Defense Secretary Ashton Carter, a long-time Washington insider and President Obama’s fourth Secretary of Defense, recently came back from a whistle-stop trip of the globe and told it like it is about China, Russia, and other major strategic uncertainties that face the United States. So what is he doing in Sun Valley at a private retreat for the super-powerful of the private sector?
It may not be as secretive as the Bilderberg Meetings or the fraternal as the Bohemian Grove, but the informal and decisively off-the-record conference, put on by the Allen & Company investment bank, has become increasingly popular for Silicon Valley and the media’s ruling elite.
Also in attendance are major foreign investors and some fashion and financial execs for good measure. In fact, the retreat is such a big deal these days that Sun Valley’s airport, a busy receptacle for private jets year round, may not have enough tarmac to park all the private jets that are flying in for conference, which are said to number more than 200.
Somehow, I don’t think Ashton Carter’s blue, white, and gold USAF executive transport will have any issue with parking, but still, the question remains: what is he doing at such a non-governmental conference? What do the likes of Zuckerberg, Musk, and Bezos have to do with defense policy? A defense secretary scurrying off to an off-the-record, ultra-plush retreat with the world’s richest people just kind of looks bad on the surface. What could be so important that the need to be there in person outweighs the potentially negative public perception of such an expedition?
The answer to that question is so Carter can give a very important speech. It’s one that you and I are not allowed to hear, but it likely mirrors the one he gave at Standford University earlier this year.
In the above speech, which I highly recommend watching, Carter asked for a renewed partnership with Silicon Valley to fight, among other things, what is becoming as large a low-intensity conflict as any other currently involving the United States. That conflict is the almost constant cyber attacks on U.S. financial, infrastructural, business, and governmental institutions.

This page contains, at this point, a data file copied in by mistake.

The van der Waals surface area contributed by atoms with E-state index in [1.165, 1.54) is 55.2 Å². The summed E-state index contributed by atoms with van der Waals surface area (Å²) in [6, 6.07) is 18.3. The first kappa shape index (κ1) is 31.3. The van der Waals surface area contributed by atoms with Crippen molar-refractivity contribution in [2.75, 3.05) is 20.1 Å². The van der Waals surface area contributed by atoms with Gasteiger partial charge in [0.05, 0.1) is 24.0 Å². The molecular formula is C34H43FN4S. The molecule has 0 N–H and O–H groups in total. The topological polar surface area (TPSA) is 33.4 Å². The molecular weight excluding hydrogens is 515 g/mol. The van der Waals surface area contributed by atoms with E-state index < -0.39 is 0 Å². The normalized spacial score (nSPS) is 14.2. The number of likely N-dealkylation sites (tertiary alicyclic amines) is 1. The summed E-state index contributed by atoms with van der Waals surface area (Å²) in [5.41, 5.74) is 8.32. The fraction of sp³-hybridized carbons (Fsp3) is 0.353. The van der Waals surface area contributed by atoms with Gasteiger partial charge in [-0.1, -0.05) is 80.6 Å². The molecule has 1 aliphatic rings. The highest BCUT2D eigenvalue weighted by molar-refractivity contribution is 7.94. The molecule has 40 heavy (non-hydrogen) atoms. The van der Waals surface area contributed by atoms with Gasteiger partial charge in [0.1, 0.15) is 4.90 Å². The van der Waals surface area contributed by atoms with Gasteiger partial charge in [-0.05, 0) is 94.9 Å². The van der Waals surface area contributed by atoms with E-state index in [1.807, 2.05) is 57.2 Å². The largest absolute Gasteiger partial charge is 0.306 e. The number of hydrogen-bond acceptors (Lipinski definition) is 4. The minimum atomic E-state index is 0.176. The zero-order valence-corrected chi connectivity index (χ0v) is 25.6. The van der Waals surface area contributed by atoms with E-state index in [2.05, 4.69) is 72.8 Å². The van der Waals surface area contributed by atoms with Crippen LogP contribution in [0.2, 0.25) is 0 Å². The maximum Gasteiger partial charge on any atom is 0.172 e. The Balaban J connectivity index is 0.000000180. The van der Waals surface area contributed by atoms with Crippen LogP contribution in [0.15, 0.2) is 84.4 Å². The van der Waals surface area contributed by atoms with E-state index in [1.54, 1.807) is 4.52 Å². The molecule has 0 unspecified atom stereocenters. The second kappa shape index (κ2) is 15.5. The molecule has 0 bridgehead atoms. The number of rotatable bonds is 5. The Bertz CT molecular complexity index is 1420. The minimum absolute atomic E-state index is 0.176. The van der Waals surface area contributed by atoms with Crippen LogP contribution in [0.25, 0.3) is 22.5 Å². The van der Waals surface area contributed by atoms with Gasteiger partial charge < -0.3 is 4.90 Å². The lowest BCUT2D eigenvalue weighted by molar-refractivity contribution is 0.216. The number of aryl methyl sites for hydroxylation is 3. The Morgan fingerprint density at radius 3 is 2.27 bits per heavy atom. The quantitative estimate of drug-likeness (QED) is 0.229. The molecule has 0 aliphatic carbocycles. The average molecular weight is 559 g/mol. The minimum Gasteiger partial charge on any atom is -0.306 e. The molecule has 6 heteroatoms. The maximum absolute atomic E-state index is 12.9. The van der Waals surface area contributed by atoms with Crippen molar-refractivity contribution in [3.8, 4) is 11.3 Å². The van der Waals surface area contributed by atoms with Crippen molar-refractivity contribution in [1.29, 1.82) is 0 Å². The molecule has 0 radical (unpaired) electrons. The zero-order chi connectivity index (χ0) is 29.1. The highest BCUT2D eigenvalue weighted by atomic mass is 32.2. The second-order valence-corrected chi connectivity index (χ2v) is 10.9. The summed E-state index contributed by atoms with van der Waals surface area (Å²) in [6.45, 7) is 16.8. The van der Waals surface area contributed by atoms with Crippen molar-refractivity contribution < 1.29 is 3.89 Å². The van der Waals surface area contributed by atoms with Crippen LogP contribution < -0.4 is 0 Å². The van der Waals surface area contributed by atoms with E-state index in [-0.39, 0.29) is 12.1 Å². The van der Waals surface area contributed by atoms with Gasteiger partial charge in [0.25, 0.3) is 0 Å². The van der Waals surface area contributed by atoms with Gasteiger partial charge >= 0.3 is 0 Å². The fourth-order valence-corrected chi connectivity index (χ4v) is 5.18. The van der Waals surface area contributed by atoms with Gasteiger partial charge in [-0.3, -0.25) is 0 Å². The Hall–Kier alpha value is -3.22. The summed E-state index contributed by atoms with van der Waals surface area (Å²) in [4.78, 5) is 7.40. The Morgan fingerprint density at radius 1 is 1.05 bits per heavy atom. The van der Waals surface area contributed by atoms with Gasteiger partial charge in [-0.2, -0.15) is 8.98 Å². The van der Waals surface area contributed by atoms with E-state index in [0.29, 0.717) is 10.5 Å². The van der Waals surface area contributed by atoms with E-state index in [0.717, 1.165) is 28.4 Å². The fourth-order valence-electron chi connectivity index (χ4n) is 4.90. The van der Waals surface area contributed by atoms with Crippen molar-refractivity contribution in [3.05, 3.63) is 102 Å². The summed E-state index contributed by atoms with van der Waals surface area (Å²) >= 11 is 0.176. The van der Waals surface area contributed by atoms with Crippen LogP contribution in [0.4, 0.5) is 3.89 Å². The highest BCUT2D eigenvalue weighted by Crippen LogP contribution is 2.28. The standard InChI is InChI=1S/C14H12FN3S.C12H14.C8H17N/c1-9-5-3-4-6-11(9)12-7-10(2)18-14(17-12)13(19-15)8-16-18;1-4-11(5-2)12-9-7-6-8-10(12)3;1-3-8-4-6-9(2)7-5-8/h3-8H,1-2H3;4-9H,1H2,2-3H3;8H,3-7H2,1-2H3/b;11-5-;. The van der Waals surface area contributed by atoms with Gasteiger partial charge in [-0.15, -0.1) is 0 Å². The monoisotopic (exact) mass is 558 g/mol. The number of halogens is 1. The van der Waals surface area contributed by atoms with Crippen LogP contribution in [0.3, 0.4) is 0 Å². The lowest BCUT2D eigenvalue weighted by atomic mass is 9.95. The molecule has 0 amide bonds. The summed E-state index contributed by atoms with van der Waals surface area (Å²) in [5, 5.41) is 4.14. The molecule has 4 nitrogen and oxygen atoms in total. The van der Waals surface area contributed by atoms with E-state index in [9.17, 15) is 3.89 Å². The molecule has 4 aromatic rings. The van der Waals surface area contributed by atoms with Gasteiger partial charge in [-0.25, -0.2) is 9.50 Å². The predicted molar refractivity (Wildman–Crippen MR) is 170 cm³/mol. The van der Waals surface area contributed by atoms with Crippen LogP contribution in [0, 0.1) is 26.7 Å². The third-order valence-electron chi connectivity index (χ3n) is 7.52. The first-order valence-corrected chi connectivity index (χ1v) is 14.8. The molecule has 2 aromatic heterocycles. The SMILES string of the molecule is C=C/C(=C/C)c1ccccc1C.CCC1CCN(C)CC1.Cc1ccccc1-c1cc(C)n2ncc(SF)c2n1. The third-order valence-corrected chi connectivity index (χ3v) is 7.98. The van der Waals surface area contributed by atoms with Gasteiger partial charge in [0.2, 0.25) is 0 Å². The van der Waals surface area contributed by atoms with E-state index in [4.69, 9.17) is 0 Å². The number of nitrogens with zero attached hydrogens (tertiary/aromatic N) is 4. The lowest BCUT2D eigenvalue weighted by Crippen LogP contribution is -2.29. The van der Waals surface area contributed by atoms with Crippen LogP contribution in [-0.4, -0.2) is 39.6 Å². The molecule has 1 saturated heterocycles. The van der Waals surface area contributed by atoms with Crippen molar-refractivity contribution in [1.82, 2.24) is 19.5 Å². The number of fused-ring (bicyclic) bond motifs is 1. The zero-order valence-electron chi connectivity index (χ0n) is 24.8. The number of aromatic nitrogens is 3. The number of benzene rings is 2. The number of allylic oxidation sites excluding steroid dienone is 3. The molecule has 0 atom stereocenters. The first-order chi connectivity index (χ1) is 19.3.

This is especially relevant as so much game-changing technology is not originating from the Pentagon’s contracts and labs as it once was back in the days of the Cold War. As such, this new initiative would include building strong Pentagon relationships with startups and establishment tech companies, a goal that has been largely inconsistent in the past, and would allow people with special skills to migrate to the Defense Department for just a project or two, in order to “test out” if they like it or not.
This is a stunning admission for the Pentagon, as it has long been focused on relying on “growing its own” and bringing people up through its own ranks, a slow and meandering process that is totally antiquated when it comes to keeping up with modern threats.
There’s no doubt about it: working for the Pentagon is not a sexy (nor in many cases lucrative) move for the best minds in Silicon Valley. Having your life pried open and thrown into some bureaucrat’s briefcase all for a fraction of what you could make working for a major tech outfit, plus having the potential upside of starting your own innovative business taken away from you makes little sense in this day and age.
Although the idea of a new and possibly necessary era in Silicon Valley-Defense Department relations sounds great, things will have to change, and Pentagon contracts, with all the red tape that goes with them, can only go so far in the land of Facebook and Google. You can’t act like IBM while trying to acquire Apple talent. The Pentagon must streamline its approach to recruitment of cyber-talent and adapt its bungled web of red tape if it wants to do big business with the fastest corporations in the U.S., regardless their size. Not to mention the issue of intellectual property, an area where the Pentagon has not excelled in the past.
Carter, who could be the Defense Secretary our country desperately needs right now (at least when it comes to technological transformation and cyber warfare, as dealing with ISIS is another matter) is definitely on the right track. He knows young people don’t want to be tied down for a life-long career in one place, and he knows that the slow crawl through the ranks just won’t cut it when it comes to beating our enemies in cyberspace. He also knows that the Defense Sector needs to become “less dreary” for young creative minds.
It’s fantastic that all these critical issues and possible solutions are finally being recognized by someone at the top, but actually changing how the incredibly stubborn Pentagon goes about its business is a whole other story.
Maybe bringing these transformative ideas to those at the head of America’s creative free market is a better plan than shooting off never-ending memos that ricochet between the five walls of the Pentagon. As such Carter’s trip to Sun Valley may be an opening shot across the bow to those with an “old defense” mindset, while at the same time being an unconventional call to arms aimed at America’s creative elite.
Let’s hope that shot doesn’t land of deaf ears.
Contact the author Tyler@Jalopnik.com